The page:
Body Positivity 101 Meeting (10/19)

Love Your Body Week has ended (*frown*) but loving your body never should! Our last meeting was led by Women’s Center coordinator and power wom Theresa Eultgen!

So first we dissected mainstream media. Messages from the media about women’s bodies permeate almost every aspect of our lives. Beauty for women is defined by mainstream media as being white, cisgender, having long, straight hair, being very thin, being able-bodied, and conforming to gender norms.

Even when media is telling us we should love ourselves and every woman is beautiful, the underlying message is that only a certain kind of woman gets to feel that way. In advertising, folks can only love themselves and feel beautiful if they buy this product or follow that diet. Unapologetic and radical self-love does not exist in this media environment.

1. Does she look like every woman? Or even a large portion of them? 2. Wow, 12 whole days of celebrating women. How generous.

1. Does she look like every woman? Or even a large portion of them?
2. Wow, 12 whole days of celebrating women. How generous.

People who fall outside these extremely rigid and limiting standards of beauty are punished by society. Whether it’s in the workplace, the military, online, or internalized, people are constantly being told that their bodies are somehow wrong and in need of correction. This is just not true.

The concept of beauty is socially constructed. It has changed over time, it is subjective, and it is not a set-in-stone thing. We need an intersectional, all-encompassing view of body love. People of color, people with disabilities, trans and non-binary people, people with different body types are all beautiful and worthy of love and celebration.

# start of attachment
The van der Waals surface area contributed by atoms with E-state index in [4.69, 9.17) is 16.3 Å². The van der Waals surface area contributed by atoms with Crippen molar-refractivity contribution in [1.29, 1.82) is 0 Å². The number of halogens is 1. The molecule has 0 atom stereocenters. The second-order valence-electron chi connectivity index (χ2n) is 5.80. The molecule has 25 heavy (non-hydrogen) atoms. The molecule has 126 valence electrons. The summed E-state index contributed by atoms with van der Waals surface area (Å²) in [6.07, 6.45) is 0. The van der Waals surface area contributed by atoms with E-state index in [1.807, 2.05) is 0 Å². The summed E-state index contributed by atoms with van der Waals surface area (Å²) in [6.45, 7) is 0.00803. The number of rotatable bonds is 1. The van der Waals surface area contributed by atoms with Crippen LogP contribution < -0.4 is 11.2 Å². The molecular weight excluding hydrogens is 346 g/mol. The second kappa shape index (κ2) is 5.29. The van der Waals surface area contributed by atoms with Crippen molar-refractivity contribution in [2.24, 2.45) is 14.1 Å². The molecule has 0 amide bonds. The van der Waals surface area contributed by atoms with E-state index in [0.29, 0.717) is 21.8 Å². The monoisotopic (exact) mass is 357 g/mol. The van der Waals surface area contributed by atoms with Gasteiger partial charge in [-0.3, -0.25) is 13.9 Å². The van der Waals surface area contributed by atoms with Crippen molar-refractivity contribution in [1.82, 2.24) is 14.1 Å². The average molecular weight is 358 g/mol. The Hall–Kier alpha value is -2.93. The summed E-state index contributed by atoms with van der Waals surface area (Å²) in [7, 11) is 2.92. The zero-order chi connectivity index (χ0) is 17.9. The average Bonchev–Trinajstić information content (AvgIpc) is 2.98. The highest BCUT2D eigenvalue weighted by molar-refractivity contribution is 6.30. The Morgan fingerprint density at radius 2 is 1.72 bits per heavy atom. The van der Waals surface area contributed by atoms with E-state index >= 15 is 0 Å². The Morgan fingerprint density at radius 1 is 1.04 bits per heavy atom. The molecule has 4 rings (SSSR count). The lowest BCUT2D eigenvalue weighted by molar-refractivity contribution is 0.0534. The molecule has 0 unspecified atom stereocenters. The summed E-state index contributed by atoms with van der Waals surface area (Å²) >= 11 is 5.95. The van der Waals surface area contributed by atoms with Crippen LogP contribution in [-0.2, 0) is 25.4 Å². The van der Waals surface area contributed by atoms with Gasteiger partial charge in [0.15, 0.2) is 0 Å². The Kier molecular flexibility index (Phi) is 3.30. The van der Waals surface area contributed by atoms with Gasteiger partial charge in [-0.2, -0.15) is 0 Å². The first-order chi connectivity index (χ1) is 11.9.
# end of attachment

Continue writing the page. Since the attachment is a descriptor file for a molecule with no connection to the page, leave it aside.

We also need to change our ideas about health. Health and fitness are not the same thing. Is your body and all its organs functioning properly? Great, looks like you’re healthy. Fitness is a completely different concept, and it’s also one that can be very subjective.

Beyond this, we also need to look at mental health differently. Mental health is too often overlooked by society and even the medical community as invalid or less worthy of attention than physical health. Mental health is just as important as physical health, and mental illness cannot be treated by simply trying harder. These toxic ideas stigmatize and shame those with mental illness and lead to insufficient treatment.

Look at that pose! Folks of all sizes can be healthy and fit!

Look at that pose! Folks of all sizes can be healthy and fit!

So how do we take steps toward loving our bodies? One thing you can do is celebrate the things your body can do. Did you get up this morning? That’s amazing! Did you walk to class? Great! Did you solve a problem, blog, play a game, use your mind? Awesome! Your body (including your brain) is capable of so many amazing things, and you should thank it for that.

Other steps to take could include:

  • Critically analyzing the media we consume
  • Forgiving ourselves for body negativity and working on positive self-talk
  • Encouraging others, spread love and compliments
  • Realize that someone else’s beauty does not take away from your own
  • Nourish your body with good food and activity, even if that’s just stretching
  • TREAT. YO. SELF.
Donna is always right.

Donna is always right.

You are wonderful and beautiful. Remember that.

pug

–Allie

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